Monthly News Roundup - May 2016
FDA Approves Zinbryta for Multiple Sclerosis
Multiple sclerosis, a chronic, inflammatory, autoimmune disease of the central nervous system, has been reported as the leading cause of disability in young adults 20 to 40 years of age. The US Food and Drug Administration (FDA) has now approved AbbVie and Biogen’s Zinbryta (daclizumab) for the treatment of adults with relapsing forms of multiple sclerosis (MS). Zinbryta, a humanized monoclonal antibody, is a long-acting injection that is self- administered by the patient monthly. In studies, patients using Zinbryta had fewer clinical relapses than patients taking placebo or Avonex (interferon beta-1a). A boxed warning alerts prescribers that Zinbryta can cause severe liver injury.
Ocaliva Clears FDA for Primary Biliary Cholangitis
Primary biliary cholangitis (PBC) is a rare, autoimmune cholestatic liver disease that occurs primarily in women over the age of 40. In response, the FDA has granted accelerated approval for Intercept’s Ocaliva (obeticholic acid), a first-in-class farnesoid X receptor (FXR) agonist for the treatment of primary biliary cholangitis (biliary cirrhosis). Ocaliva is combined with ursodeoxycholic acid (UDCA) in adults with an inadequate UDCA response or as monotherapy in adults unable to tolerate UDCA. In Phase 3 trials, Ocaliva met the primary endpoint in 46% of patients. Ocaliva is expected to be available within 10 days and will be distributed through a specialty pharmacy network.
Probuphine Implant Approved for Treatment of Opioid Dependence
The statistics are shocking: forty-five people in the US die every day from a prescription opioid overdose. As an added weapon in the treatment of opiate addiction, the FDA has approved Probuphine, the first buprenorphine implant for the maintenance treatment of opioid dependence. Probuphine consists of four, one-inch-long rods that are implanted under the skin and provide a constant, low-level dose of buprenorphine for six months. In studies, 63 percent of Probuphine-treated patients had no evidence of illicit opioid use throughout the six months of treatment – similar to the 64 percent of those who responded to sublingual (under the tongue) buprenorphine alone.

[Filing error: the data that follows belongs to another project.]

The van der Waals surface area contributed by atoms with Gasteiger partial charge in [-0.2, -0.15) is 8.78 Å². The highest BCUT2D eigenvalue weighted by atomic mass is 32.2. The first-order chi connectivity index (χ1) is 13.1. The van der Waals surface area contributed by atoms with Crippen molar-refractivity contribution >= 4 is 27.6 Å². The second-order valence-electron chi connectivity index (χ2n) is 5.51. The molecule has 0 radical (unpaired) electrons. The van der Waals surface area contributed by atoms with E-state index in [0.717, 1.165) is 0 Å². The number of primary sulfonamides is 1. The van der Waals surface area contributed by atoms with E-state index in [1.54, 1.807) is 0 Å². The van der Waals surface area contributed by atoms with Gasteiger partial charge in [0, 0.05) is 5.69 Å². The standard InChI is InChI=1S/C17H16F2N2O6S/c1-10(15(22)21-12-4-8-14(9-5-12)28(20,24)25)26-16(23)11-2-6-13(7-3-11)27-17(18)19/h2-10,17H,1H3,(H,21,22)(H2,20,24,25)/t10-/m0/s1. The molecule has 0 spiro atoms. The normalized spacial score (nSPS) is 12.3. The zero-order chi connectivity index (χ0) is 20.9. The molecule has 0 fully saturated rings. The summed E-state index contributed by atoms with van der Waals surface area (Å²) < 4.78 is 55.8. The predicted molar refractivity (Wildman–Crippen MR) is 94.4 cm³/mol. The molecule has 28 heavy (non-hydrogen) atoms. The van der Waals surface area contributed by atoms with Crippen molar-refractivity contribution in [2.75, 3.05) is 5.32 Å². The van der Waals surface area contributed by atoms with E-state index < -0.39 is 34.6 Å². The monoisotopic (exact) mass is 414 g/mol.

Genentech’s First-in-Class Tecentriq Wins Approval to Target Bladder Cancer
The FDA has approved Genentech’s Tecentriq (atezolizumab) to treat urothelial carcinoma, a common bladder cancer. Tecentriq is the first FDA-approved PD-L1 inhibitor and the latest in the broader class of PD-1/PD-L1 targeted biologics approved by the FDA in the last two years. Tecentriq, now the fourth approved immune checkpoint inhibitor, boosts the body’s own immune system to destroy cancer cells. In studies, 14.8% of patients had at least partial shrinkage of tumors lasting 2.1 to over 13.8 months at the time of analysis. Approved anti-PD-1 drugs include Merck's Keytruda (pembrolizumab) and BMS's Opdivo (nivolumab).
Nuplazid is First Drug Available for Parkinson’s Disease Psychosis
The FDA has approved Acadia’s once-daily Nuplazid (pimavanserin) tablets, the first atypical antipsychotic to treat hallucinations and delusions associated with Parkinson’s disease-linked psychosis (PDP). Nuplazid exhibits inverse agonist and antagonist activity at serotonin 5-HT2A receptors and to a lesser extent at serotonin 5-HT2C receptors. In a six-week study of 199 patients, Nuplazid was shown to be superior to placebo in decreasing the frequency and/or severity of hallucinations and delusions without worsening the primary motor symptoms of Parkinson’s disease. Nuplazid shows no measurable activity at dopaminergic receptors, but common side effects may include swelling (peripheral edema), nausea, and confusion.
Posted: May 2016